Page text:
Online Sales Taxes – Yikes!

Aren’t we all used to clicking on the shopping cart icon, checking out online, and not seeing any sales tax collected on most retail websites? I wonder how much I’ve saved on sales tax over the years on my online purchases. However, the cost of online shopping likely just increased. This week the U.S. Supreme Court ruled that a state can now collect sales tax on online purchases in their state. Some online retailers, like Amazon, already collect sales tax, so if you are an Amazon junkie like me, maybe this doesn’t concern you too much. But other online retailers, like eBay, Overstock.com, and Etsy don’t collect taxes and they may take a temporary hit until consumers figure out what they want to do. In fact, the stock of almost all online retailers is down after the court’s ruling.

Consumers have become so dependent on online shopping. I doubt there will be any real impact on shopping habits. Who really wants to get in their car, drive to a store, and walk around in a store looking for something that can be found with the click of a mouse? While sitting down, drinking a hot brew from the Keurig bought online. We can even shop online in the rain without getting drenched, right? Why go to all that hassle? Unless you are a teenager wanting to meet girls or boys at the mall, why go there?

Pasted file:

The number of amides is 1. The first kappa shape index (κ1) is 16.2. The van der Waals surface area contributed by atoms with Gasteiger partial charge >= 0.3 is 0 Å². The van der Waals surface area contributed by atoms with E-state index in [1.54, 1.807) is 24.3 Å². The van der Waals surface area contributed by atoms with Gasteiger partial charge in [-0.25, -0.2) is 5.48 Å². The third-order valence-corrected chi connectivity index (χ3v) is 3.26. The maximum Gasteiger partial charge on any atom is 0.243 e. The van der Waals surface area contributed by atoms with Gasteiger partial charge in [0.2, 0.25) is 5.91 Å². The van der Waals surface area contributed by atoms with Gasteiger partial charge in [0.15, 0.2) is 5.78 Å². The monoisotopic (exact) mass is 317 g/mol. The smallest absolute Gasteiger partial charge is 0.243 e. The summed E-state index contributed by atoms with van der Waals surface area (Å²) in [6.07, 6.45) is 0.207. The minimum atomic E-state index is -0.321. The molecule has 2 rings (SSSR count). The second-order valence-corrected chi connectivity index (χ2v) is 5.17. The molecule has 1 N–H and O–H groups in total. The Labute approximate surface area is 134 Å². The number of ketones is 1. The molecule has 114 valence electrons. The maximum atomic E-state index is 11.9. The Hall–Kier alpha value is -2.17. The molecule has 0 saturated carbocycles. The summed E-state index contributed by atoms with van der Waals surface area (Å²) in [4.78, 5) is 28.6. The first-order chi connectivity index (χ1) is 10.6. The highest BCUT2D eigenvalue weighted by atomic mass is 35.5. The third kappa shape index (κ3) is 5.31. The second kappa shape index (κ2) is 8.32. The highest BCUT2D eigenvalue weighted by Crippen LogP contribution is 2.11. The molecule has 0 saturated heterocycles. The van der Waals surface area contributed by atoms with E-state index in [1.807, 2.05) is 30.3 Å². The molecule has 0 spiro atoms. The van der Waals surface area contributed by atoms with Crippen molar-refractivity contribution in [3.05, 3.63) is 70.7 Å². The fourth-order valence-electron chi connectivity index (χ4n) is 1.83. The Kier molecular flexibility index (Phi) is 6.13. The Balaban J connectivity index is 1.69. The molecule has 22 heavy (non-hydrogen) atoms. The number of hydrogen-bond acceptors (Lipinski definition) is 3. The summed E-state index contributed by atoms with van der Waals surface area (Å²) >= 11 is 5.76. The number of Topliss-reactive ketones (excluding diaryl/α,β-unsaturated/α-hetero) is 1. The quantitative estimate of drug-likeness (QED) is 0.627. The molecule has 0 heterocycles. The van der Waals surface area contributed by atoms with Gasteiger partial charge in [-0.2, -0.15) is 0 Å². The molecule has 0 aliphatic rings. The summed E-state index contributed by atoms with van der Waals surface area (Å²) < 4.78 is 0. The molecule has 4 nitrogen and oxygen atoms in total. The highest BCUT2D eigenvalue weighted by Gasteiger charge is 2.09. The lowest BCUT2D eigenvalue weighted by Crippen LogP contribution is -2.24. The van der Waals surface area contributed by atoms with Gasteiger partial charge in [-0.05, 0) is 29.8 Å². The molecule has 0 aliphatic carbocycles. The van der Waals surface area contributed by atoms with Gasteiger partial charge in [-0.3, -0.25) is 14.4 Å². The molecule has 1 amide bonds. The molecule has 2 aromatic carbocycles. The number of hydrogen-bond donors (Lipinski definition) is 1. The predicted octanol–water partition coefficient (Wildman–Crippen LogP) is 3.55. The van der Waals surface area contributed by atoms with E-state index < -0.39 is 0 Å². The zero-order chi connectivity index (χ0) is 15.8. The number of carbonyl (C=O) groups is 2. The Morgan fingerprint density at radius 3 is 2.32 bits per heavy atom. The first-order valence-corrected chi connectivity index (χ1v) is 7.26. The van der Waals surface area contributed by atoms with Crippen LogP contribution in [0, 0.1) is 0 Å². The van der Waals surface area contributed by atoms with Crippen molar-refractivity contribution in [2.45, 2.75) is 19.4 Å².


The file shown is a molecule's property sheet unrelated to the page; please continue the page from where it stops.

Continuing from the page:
As a bankruptcy lawyer, I see daily reports of retailers filing Chapter 11, most of which end up liquidating their assets. Toys R Us, Claire’s, Bon-Ton Stores, Nine West, and Winn-Dixie are a few of the many stores that filed bankruptcy in 2018, all citing plunging sales due to less foot traffic in their stores. Consumers didn’t decide to stop shopping, they simply changed their shopping habits and now shop online. Shopping online is way too convenient, so I doubt a few more pennies or dollars in taxes will dissuade consumers from shopping any other way. Congress is likely counting on this and will probably take no action to regulate taxing online purchases.

Since 1992, states could only collect sales tax if the seller had a physical presence in that state, a store, for example. Today, if you are a small business selling and shipping items all over the country, how will you determine the state’s tax, collect that tax, and then forward the taxes to that state? That sounds like a nightmare for a small business not equipped for that administrative burden. Should Congress take legislative action to change this? Until they do, will your online shopping strategy change? I’m guessing not as we rely heavily on the ease of home shopping on Amazon and other online retailers.

Posted in: Consumer, Uncategorized